2. Add some antifreeze to the plumbing.
Turn on the water pump to pressurize the system. Move to the closest faucet and open the hot then cold valves until antifreeze appears. Repeat for all faucets, and then flush the toilet until it appears. Turn off the water pump and open a faucet to release pressure. Pour a little antifreeze down each drain and into the toilet. Flush the toilet so that it gets into the holding tank.
3. Clean the fridge
Take everything out of the fridge and clean it. Leave the doors propped open to ensure it doesn’t go mouldy.
4. Pest control.
We use dryer lint sheets. Spread them around the trailer to stop rodent infestations.
5. Fill or remove the propane tank.
Containers should be topped off before being stored to help better withstand the weather. Shut off the supply and cover the tanks. Removable tanks can be taken off, covered, and stored in an area outside your RV.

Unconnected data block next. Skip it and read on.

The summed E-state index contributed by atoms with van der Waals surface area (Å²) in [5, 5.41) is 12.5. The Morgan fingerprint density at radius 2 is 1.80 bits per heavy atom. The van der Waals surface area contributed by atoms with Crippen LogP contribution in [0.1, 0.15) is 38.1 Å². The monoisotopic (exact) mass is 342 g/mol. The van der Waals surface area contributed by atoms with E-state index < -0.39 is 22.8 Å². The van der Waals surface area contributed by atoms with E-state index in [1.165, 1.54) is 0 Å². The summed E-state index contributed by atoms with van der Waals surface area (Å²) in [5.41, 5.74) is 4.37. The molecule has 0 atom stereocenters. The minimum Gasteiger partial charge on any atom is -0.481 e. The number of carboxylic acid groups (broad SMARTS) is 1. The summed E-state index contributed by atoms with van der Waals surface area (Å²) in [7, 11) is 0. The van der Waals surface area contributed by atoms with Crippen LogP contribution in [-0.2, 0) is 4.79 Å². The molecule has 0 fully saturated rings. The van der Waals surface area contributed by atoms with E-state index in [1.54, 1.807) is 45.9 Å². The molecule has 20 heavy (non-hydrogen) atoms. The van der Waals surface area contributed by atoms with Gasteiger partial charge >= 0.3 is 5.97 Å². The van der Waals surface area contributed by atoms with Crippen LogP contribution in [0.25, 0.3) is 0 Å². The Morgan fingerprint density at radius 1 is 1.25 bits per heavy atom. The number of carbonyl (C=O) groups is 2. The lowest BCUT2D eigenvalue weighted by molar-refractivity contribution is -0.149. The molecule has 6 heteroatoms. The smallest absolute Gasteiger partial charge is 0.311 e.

6. Battery power.
Fully charge a 12-volt battery prior to storage, and top off the water levels. Disconnect all cables and flip off the RV’s main breaker panel. Unplug all electrical appliances, alarms, and detectors. If you have a generator, look to the manual for detailed instructions.
7. Cover your RV.
If your RV is going to be left outside, exposed to the elements, or even if it’s being stored in an old barn, think about covering it. You can use a tarp to ward off dust and grime and snow, but a more breathable material is more preferred. It will help keep mold and mildew at bay because moisture will be less likely to get trapped beneath the cover.
Doing things properly in the fall will help ensure your RV is in good operating condition and ready for when the season comes around again.